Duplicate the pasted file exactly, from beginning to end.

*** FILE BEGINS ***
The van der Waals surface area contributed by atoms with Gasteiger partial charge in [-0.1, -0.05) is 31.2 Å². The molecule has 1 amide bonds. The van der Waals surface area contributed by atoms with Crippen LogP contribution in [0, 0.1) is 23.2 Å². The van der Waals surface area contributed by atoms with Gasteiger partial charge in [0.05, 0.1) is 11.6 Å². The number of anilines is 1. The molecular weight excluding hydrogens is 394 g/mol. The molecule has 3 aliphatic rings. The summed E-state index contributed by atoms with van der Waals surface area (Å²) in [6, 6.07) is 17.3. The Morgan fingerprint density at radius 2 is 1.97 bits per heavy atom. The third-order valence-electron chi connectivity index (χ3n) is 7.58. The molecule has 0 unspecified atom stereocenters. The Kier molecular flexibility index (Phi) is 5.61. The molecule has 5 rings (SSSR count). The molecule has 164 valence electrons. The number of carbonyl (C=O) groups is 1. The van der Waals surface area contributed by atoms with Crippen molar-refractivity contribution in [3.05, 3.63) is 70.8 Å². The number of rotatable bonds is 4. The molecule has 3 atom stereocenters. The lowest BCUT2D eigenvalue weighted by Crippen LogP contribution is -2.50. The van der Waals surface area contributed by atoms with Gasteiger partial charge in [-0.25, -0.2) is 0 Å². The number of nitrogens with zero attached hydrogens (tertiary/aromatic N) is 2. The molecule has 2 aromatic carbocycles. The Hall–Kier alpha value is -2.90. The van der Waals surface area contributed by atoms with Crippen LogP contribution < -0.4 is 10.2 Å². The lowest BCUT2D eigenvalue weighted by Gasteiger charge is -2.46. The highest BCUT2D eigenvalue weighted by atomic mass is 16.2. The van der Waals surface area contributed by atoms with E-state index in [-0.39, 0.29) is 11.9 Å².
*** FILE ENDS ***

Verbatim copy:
The van der Waals surface area contributed by atoms with Gasteiger partial charge in [-0.1, -0.05) is 31.2 Å². The molecule has 1 amide bonds. The van der Waals surface area contributed by atoms with Crippen LogP contribution in [0, 0.1) is 23.2 Å². The van der Waals surface area contributed by atoms with Gasteiger partial charge in [0.05, 0.1) is 11.6 Å². The number of anilines is 1. The molecular weight excluding hydrogens is 394 g/mol. The molecule has 3 aliphatic rings. The summed E-state index contributed by atoms with van der Waals surface area (Å²) in [6, 6.07) is 17.3. The Morgan fingerprint density at radius 2 is 1.97 bits per heavy atom. The third-order valence-electron chi connectivity index (χ3n) is 7.58. The molecule has 0 unspecified atom stereocenters. The Kier molecular flexibility index (Phi) is 5.61. The molecule has 5 rings (SSSR count). The molecule has 164 valence electrons. The number of carbonyl (C=O) groups is 1. The van der Waals surface area contributed by atoms with Crippen molar-refractivity contribution in [3.05, 3.63) is 70.8 Å². The number of rotatable bonds is 4. The molecule has 3 atom stereocenters. The lowest BCUT2D eigenvalue weighted by Crippen LogP contribution is -2.50. The van der Waals surface area contributed by atoms with Gasteiger partial charge in [-0.25, -0.2) is 0 Å². The number of nitrogens with zero attached hydrogens (tertiary/aromatic N) is 2. The molecule has 2 aromatic carbocycles. The Hall–Kier alpha value is -2.90. The van der Waals surface area contributed by atoms with Crippen LogP contribution < -0.4 is 10.2 Å². The lowest BCUT2D eigenvalue weighted by Gasteiger charge is -2.46. The highest BCUT2D eigenvalue weighted by atomic mass is 16.2. The van der Waals surface area contributed by atoms with E-state index in [-0.39, 0.29) is 11.9 Å².